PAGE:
Your tanks: Barry Cranwell


Jeremy Gay visits photographer Barry Cranwell — a reader with a passion for Discus and plants.

Barry Cranwell sends us pictures of his fish from time to time and we bumped into him while on a London shoptour and at the Festival of Fishkeeping at Hayling Island.

He first invited us to see his fish a while ago, but he sold his entire tank to friends who were so impressed with the set-up that they made him an offer he simply couldn’t refuse.

After a period of keeping just Discus and plants, Barry took the plunge into marines, but didn’t do too well. So he was soon back to keeping what he knew and loved.

When we visited him we got to see the latest tanks — a Juwel Vision 260 and Juwel Lido 120, both in black. These have the wow factor, and there was something about the décor and plant arrangement that put the two tanks straight into my list of favourites.

By Barry’s own admission the tanks are decorated in a jungle style, and I think he’s got that theme down to a tee. When you first look into the larger tank, the first thing that hits you is the richness of colours, shapes and textures.

The blend of Dennerle light tubes, floating plants and overhanging bogwood and plants gives the tank an even more mystical look as light and shade mix. His garden is also cultivated in jungle style and the two complement each other perfectly.

"I have always felt that Discus don’t like bright lights, so a combination of floating plants, tall overhanging Vallis and the large leaves of the Tiger lily seem to work a dream. I feel that this system  helps the Discus relax within their captured world," says Barry.

The lights are T8 Dennerle light tubes, timed to come on at 9am, go off at 1pm then come on again from 5pm to 10pm. This method of lighting is known as a ‘siesta’, and Barry says that algae hate it. I couldn’t see any algae and the plants looked great, so his method seems to work well.

Barry says that his wild Discus are always calm and relaxed, and don’t hide because they know that there are lots of hiding places they could dash into if they felt threatened. As a result, they are normally always out looking for food — though I think our photography disturbed them slightly on the day of our visit.

All the plants are from Andy at Greenline and Barry swears by them. Andy even uses a picture of Barry’s old planted tank on his website.

None of the plants Barry uses are difficult to grow, and I think that adds to their appeal. The aquascape certainly looks jungly as intended, with large leaved plants and lots of bogwood. I think the black substrate is key in both his aquascapes as they highlight the plant colours, and that substrate, plus the choice of lighting, shows up so many different greens and reds.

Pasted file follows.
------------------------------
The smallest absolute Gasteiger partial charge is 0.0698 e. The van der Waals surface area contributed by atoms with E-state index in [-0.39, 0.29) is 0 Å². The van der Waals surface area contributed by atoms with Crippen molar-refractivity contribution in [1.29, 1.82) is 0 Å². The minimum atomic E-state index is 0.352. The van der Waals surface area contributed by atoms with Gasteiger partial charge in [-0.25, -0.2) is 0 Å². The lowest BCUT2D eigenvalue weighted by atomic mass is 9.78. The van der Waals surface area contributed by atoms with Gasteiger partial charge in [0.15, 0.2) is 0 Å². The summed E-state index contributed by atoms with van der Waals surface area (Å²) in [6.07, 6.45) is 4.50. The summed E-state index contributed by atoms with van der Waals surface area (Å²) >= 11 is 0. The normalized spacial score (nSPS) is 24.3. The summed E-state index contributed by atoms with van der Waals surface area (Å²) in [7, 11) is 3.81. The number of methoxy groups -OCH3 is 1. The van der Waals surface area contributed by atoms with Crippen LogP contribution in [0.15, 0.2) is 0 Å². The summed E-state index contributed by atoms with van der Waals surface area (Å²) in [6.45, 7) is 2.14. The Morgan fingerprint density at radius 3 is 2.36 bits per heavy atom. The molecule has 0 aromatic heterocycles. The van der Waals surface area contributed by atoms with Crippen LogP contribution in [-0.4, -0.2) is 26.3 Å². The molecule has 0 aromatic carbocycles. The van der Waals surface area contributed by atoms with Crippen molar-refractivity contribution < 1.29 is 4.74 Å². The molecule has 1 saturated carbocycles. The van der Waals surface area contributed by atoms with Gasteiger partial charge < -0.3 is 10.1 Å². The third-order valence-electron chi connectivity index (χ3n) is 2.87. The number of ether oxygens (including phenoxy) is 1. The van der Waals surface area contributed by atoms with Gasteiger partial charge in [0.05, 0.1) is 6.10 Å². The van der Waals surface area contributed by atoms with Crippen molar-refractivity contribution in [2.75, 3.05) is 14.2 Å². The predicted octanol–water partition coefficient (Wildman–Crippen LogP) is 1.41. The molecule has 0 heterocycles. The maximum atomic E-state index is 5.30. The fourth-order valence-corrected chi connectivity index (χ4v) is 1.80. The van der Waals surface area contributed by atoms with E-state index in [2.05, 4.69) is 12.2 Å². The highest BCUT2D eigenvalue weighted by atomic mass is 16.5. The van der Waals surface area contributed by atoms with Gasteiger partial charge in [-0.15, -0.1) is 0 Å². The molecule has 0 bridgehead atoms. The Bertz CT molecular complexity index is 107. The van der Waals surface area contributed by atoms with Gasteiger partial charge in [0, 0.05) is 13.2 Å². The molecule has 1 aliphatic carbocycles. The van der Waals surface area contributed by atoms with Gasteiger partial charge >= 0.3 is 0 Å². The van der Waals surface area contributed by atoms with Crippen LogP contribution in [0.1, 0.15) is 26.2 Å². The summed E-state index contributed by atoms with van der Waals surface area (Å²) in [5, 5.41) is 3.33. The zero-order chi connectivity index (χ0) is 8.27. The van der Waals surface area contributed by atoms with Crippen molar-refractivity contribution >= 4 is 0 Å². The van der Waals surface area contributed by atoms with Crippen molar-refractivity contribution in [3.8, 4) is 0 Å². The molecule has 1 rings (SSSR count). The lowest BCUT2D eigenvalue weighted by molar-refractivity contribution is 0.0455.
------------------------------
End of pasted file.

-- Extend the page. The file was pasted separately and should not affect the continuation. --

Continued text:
Even the tank itself seems to suits the aquascape. The tall bow front of the Juwel suits the Discus and the vertical leaves of the vallis that stretch to the surface further accentuate height. The black trim of the tank frames the whole picture perfectly. Black is underrated as a tank trim. It's the best colour for showing up what is in the tank, instead of distracting from it and showing up what is outside instead.

All Barry’s Discus are from Chens Discus and Barry was very complimentary about the high quality of service that he got from Andy at Greenline and Francis from Chens Discus. In this latest set-up he chose wild adult fish, five of them, and at a stocking ratio of no more than one Discus per 10-12 gallons.

"Remember, don’t overstock, don’t overfeed, give them plenty of clean water and you will be rewarded with healthy, happy Discus,"says Barry.

"Try not to be tempted to buy that extra one or two beautiful fish. If you have to, get another tank!"

And, going by his own set of rules, Barry did just that and set up the smaller Juwel tank for one of his favourite sorts of Discus, the White varieties.

And, showing that size doesn’t really matter when it comes to aquascaping, Barry has managed to set up the Lido in the same way, and with very similarly styled décor — again to great effect. In fact I was hard pushed to find a favourite.

I do love the big tank though, and after trying out many planting styles over the years you have to give it to this jungle-style tank, as I feel it needs no improvement. I don’t know about you but I want a tank like this now!

Substrate: Heating cable, Seachem fertiliser, black quartz gravel.
Water: 30% RO, 70% filtered through three chambers MM80 from Purity on Tap. Ammonia 0, nitrite 0, nitrate 0.
Temperature: 29-30°C/84-86°F.
Lighting: T8 Dennerle light tubes, set ‘siesta’ style.
pH: 7, controlled by Dennerle Evolution Deluxe, GH15, KH10.
CO2: One bubble per second.
Filtration: Juwel internal filter, plus Eheim external filled with Siporax.
Maintenance: Two buckets of water are changed each day, which Barry reckons is about 40% each week. Half the sponges in the Juwel filter are rinsed every 6-7 weeks, or if flow drops off.
The Eheim filter is serviced every six months and the Siporax rinsed in old tankwater.

The plants
Selection of Vallisneria spp.
Aponogeton boiviananus.
Aponogeton madagascariensis.
Anubias nana on wood.
Anubias nana loose.
Nymphaea zenkeri.
Broadleaf Sagittaria platpyhylla.
Java fern.
Floating plants.

The fish
2 Nhamunda Red wild Discus.
2 Wild brown Discus.
1 Wild gold Discus.
30 Cardinal tetras.
6 Dwarf black Corydoras.
Algae eating shrimp.

This item was first published in the March 2008 issue of Practical Fishkeeping magazine. It may not be reproduced without written permission.